The absolute value circuit 52 determines the magnitude of the error voltage E. That is, the output value |E| always has the same sign, regardless of the sign of the input voltage, and has a voltage value equal to the absolute value of the input error signal E. The output |E| of absolute value circuit 52 is connected through a resistor 66 to the noninverting input of a comparator 68. The low voltage terminal 33 of the bridge driver circuit 30 is connected through a resistor 70 to the inverting input of the comparator 68. The output of the comparator 68 is connected to the input of a one-shot circuit 72. The one-shot circuit 72 supplies a pulse of predetermined duration, typically 20-25 microseconds, at its output in response to a transition at its input. In the circuit of FIG. 2, the comparator 68 changes state and the one-shot circuit 72 is triggered when the voltage at the low voltage terminal 33 exceeds the voltage at |E|. The voltage developed across resistor 32 at low voltage terminal 33 represents the motor current. The output of one-shot circuit 72 is connected to a second input of each of the logic gates 56, 58, 60 and 62. The polarity of the pulse from one-shot circuit 72 and the type of logic gate 56, 58, 60, 62 are selected such that during the one-shot pulse, each of the gates 56, 58, 60 and 62 is inhibited and switching devices 34, 36, 38 and 40 are turned off. Thus, when the one-shot circuit 72 is active, no current is supplied to motor winding 42.
In operation, the zero crossing detector 50 enables the driver circuit 30 to supply current to the motor winding 42 in one direction or the opposite direction, depending on the sign of the error signal E. The complementary outputs A and A enable either the switching devices 34 and 40 or the switching devices 36 and 38. The motor current passes through the enabled switching devices and then through the resistor 32 which is typically a small value to reduce power dissipation. The motor current causes a voltage drop across the resistor 32 which is supplied to the comparator 68. The comparator 68 is also supplied with the absolute value of the error signal |E|. When the voltage across resistor 32 exceeds the absolute value error signal, the comparator 68 output changes state and triggers the one-shot circuit 72. The output pulse from the one-shot circuit 72 causes the logic gates 56, 58, 60 and 62 to be inhibited, thereby turning off all of the switching devices 34, 36, 38 and 40. With no motor current, the voltage across the resistor 32 drops to zero and the comparator 68 is reset. The one-shot circuit 72 stabilizes the operation of the current sensing circuit and prevents the switching devices 34, 36, 38 and 40 from being turned on and off in an oscillatory manner. That is, once the comparator 68 is triggered, the switching devices are inhibited for at least the duration of the output pulse of the one-shot circuit 72.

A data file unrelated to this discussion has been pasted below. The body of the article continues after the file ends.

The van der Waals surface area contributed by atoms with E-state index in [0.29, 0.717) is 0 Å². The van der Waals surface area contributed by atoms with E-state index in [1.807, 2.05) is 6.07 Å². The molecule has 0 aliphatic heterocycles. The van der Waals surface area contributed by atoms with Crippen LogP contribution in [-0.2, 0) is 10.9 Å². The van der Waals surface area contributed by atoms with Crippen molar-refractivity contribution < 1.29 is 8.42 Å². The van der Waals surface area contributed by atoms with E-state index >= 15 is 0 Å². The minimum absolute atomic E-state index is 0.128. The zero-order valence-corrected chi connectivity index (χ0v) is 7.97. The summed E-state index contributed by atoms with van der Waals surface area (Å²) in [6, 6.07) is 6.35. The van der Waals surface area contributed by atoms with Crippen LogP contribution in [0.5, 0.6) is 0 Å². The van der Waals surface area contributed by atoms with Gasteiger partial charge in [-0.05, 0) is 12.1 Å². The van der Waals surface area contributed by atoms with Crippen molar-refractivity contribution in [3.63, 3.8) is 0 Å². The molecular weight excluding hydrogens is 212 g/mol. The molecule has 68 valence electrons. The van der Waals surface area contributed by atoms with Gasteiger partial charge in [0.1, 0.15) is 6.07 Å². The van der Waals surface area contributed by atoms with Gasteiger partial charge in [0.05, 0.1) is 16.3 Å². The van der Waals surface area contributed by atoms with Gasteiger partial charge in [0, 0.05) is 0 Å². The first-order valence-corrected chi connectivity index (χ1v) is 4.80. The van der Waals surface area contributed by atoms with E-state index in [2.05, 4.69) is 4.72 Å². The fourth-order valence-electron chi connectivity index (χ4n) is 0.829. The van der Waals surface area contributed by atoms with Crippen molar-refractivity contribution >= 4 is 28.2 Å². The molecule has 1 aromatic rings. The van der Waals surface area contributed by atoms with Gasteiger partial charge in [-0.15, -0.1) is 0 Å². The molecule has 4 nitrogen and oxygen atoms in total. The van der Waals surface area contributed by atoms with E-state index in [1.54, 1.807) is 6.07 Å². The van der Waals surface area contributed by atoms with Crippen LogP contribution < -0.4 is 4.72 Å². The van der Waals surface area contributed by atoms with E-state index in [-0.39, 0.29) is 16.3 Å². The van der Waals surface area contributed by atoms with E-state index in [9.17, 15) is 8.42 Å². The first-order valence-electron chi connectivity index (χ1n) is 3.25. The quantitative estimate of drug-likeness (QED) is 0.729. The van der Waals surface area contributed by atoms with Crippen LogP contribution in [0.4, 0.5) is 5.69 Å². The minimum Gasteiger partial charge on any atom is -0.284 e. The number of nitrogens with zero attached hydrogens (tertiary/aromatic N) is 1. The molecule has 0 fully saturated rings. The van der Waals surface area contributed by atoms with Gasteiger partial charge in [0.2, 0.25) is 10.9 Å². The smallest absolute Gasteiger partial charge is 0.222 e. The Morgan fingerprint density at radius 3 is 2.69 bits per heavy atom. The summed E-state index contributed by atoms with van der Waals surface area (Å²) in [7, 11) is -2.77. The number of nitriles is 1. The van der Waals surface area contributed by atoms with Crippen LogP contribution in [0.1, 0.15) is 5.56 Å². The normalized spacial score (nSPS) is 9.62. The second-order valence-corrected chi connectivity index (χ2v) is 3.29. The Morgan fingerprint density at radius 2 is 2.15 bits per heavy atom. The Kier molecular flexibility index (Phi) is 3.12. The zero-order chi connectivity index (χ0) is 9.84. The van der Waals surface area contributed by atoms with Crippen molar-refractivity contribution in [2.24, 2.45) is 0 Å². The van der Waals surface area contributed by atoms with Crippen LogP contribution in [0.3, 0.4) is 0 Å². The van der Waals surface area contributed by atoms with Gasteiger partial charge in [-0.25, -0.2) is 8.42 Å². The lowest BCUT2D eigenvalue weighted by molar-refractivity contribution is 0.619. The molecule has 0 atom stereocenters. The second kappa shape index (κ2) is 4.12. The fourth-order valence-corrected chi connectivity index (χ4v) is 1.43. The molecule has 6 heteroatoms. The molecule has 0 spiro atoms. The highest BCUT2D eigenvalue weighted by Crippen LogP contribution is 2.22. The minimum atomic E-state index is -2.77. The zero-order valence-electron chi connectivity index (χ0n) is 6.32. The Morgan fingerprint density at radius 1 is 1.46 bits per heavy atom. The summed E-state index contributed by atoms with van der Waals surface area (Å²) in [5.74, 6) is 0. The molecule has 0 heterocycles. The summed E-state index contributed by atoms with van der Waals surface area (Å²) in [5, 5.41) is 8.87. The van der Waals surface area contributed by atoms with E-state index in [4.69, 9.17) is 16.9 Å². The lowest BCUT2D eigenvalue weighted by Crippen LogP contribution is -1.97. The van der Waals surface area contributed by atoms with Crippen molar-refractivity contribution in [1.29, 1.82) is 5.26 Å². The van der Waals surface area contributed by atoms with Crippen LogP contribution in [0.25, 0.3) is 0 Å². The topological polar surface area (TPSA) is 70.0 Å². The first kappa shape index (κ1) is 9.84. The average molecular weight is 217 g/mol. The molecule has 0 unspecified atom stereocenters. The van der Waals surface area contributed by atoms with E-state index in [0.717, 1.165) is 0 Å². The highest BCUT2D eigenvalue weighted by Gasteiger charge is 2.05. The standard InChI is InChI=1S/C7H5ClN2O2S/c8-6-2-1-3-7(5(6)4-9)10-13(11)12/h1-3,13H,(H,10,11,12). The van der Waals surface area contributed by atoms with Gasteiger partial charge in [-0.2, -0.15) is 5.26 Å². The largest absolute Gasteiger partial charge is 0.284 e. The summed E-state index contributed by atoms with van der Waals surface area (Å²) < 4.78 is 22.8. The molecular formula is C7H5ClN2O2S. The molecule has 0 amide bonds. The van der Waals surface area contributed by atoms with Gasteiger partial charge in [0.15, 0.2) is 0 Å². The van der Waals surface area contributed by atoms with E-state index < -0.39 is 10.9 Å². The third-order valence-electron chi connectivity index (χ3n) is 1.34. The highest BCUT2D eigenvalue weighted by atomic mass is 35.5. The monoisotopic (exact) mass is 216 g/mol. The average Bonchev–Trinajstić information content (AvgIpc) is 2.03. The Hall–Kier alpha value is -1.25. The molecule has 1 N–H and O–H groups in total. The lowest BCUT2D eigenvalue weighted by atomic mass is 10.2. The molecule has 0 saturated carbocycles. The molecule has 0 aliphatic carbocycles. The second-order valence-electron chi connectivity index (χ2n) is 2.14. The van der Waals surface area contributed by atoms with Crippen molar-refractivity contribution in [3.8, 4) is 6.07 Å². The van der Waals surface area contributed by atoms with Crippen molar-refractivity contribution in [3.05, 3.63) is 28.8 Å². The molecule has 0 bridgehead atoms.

The gain in the control loop shown in FIG. 1 is adjusted so that the error signal E has a desired proportionality to the motor current. Thus, for example, when resistor 32 is 0.16 ohm, the circuit constants can be adjusted so that a one-volt error signal requires a 6.25 amp motor current before the comparator 68 is triggered, while a two-volt error signal requires a 12.5 amp motor current before the comparator 68 is triggered. The proportionality constant can have any desired value. As the error increases, the motor current increases and vice versa. When the motor error is zero, the driver circuit 30 remains off and no power is dissipated in the motor 42 or the driver circuit 30, thereby greatly increasing operating efficiency.
It will be understood that a variety of configurations of the circuit of FIG. 2 are within the scope of the present invention. For example, switching devices 34, 36, 38, 40 can be bipolar transistors or field effect transistors. In one preferred embodiment, switching devices 34 and 36 are type IRF9532 MOSFETS manufactured by International Rectifier and switching devices 38 and 40 are type BUZ72A MOSFET transistors manufactured by Siemens. The comparator 68 can be a type LM393 and the gates 56, 58, 60 and 62 can be a type D469 high current quad power driver, manufactured by Siliconix.